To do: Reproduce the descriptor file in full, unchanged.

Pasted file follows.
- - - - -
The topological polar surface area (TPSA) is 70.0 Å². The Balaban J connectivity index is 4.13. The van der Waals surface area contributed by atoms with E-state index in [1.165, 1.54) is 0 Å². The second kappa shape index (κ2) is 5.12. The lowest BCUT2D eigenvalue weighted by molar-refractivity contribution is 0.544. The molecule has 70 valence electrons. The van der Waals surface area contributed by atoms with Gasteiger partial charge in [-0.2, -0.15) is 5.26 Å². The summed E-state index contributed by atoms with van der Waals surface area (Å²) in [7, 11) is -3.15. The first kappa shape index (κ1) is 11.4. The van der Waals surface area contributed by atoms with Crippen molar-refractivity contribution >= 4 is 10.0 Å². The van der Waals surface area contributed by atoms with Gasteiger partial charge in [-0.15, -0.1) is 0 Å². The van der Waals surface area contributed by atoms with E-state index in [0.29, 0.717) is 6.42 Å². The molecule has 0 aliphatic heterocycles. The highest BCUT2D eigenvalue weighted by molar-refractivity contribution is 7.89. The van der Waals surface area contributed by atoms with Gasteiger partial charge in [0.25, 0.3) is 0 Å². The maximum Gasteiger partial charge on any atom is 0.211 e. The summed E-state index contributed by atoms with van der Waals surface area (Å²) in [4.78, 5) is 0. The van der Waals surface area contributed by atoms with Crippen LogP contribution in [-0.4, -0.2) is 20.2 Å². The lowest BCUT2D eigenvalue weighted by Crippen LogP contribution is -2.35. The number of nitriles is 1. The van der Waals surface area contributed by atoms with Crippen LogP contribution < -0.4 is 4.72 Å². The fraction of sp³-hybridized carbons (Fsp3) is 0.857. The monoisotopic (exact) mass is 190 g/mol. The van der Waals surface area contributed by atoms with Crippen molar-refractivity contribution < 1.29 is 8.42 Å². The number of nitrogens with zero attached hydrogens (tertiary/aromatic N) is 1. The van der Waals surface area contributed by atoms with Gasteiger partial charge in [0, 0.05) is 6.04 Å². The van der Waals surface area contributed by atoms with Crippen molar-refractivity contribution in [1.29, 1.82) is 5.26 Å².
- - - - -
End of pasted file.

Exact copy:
The topological polar surface area (TPSA) is 70.0 Å². The Balaban J connectivity index is 4.13. The van der Waals surface area contributed by atoms with E-state index in [1.165, 1.54) is 0 Å². The second kappa shape index (κ2) is 5.12. The lowest BCUT2D eigenvalue weighted by molar-refractivity contribution is 0.544. The molecule has 70 valence electrons. The van der Waals surface area contributed by atoms with Gasteiger partial charge in [-0.2, -0.15) is 5.26 Å². The summed E-state index contributed by atoms with van der Waals surface area (Å²) in [7, 11) is -3.15. The first kappa shape index (κ1) is 11.4. The van der Waals surface area contributed by atoms with Crippen molar-refractivity contribution >= 4 is 10.0 Å². The van der Waals surface area contributed by atoms with Gasteiger partial charge in [-0.15, -0.1) is 0 Å². The van der Waals surface area contributed by atoms with E-state index in [0.29, 0.717) is 6.42 Å². The molecule has 0 aliphatic heterocycles. The highest BCUT2D eigenvalue weighted by molar-refractivity contribution is 7.89. The van der Waals surface area contributed by atoms with Gasteiger partial charge in [0.25, 0.3) is 0 Å². The maximum Gasteiger partial charge on any atom is 0.211 e. The summed E-state index contributed by atoms with van der Waals surface area (Å²) in [4.78, 5) is 0. The van der Waals surface area contributed by atoms with Crippen LogP contribution in [-0.4, -0.2) is 20.2 Å². The lowest BCUT2D eigenvalue weighted by Crippen LogP contribution is -2.35. The number of nitriles is 1. The van der Waals surface area contributed by atoms with Crippen LogP contribution < -0.4 is 4.72 Å². The fraction of sp³-hybridized carbons (Fsp3) is 0.857. The monoisotopic (exact) mass is 190 g/mol. The van der Waals surface area contributed by atoms with Crippen molar-refractivity contribution < 1.29 is 8.42 Å². The number of nitrogens with zero attached hydrogens (tertiary/aromatic N) is 1. The van der Waals surface area contributed by atoms with Gasteiger partial charge in [0, 0.05) is 6.04 Å². The van der Waals surface area contributed by atoms with Crippen molar-refractivity contribution in [1.29, 1.82) is 5.26 Å².